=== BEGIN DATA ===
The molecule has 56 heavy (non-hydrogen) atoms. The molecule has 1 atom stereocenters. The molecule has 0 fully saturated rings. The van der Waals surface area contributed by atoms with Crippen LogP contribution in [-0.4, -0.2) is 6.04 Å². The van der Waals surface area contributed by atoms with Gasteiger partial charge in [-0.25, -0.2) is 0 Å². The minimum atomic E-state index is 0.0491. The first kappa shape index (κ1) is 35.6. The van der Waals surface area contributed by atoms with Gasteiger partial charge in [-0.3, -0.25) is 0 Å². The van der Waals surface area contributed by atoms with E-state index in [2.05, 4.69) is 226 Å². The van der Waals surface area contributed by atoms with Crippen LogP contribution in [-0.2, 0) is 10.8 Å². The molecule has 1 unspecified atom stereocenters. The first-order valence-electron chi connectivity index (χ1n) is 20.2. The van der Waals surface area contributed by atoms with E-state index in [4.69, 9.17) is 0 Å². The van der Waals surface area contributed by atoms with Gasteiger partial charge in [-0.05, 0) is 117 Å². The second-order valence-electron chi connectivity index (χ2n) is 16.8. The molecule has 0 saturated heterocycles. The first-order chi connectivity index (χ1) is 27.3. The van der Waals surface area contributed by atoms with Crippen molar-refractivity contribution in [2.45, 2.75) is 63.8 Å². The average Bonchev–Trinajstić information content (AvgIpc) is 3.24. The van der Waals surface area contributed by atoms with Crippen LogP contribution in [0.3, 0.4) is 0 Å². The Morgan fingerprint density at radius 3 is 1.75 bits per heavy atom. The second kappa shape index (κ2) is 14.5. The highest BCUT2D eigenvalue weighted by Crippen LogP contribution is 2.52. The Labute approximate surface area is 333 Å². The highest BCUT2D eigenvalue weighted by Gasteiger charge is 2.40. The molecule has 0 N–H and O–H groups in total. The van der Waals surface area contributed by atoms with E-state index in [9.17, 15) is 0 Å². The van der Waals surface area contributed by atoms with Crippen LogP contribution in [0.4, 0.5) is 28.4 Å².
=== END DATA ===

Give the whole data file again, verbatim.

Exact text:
The molecule has 56 heavy (non-hydrogen) atoms. The molecule has 1 atom stereocenters. The molecule has 0 fully saturated rings. The van der Waals surface area contributed by atoms with Crippen LogP contribution in [-0.4, -0.2) is 6.04 Å². The van der Waals surface area contributed by atoms with Gasteiger partial charge in [-0.25, -0.2) is 0 Å². The minimum atomic E-state index is 0.0491. The first kappa shape index (κ1) is 35.6. The van der Waals surface area contributed by atoms with Gasteiger partial charge in [-0.3, -0.25) is 0 Å². The van der Waals surface area contributed by atoms with E-state index in [2.05, 4.69) is 226 Å². The van der Waals surface area contributed by atoms with Crippen LogP contribution in [-0.2, 0) is 10.8 Å². The molecule has 1 unspecified atom stereocenters. The first-order valence-electron chi connectivity index (χ1n) is 20.2. The van der Waals surface area contributed by atoms with E-state index in [4.69, 9.17) is 0 Å². The van der Waals surface area contributed by atoms with Gasteiger partial charge in [-0.05, 0) is 117 Å². The second-order valence-electron chi connectivity index (χ2n) is 16.8. The molecule has 0 saturated heterocycles. The first-order chi connectivity index (χ1) is 27.3. The van der Waals surface area contributed by atoms with Crippen molar-refractivity contribution in [2.45, 2.75) is 63.8 Å². The average Bonchev–Trinajstić information content (AvgIpc) is 3.24. The van der Waals surface area contributed by atoms with Crippen LogP contribution in [0.3, 0.4) is 0 Å². The Morgan fingerprint density at radius 3 is 1.75 bits per heavy atom. The second kappa shape index (κ2) is 14.5. The highest BCUT2D eigenvalue weighted by Crippen LogP contribution is 2.52. The Labute approximate surface area is 333 Å². The highest BCUT2D eigenvalue weighted by Gasteiger charge is 2.40. The molecule has 0 N–H and O–H groups in total. The van der Waals surface area contributed by atoms with E-state index in [9.17, 15) is 0 Å². The van der Waals surface area contributed by atoms with Crippen LogP contribution in [0.4, 0.5) is 28.4 Å².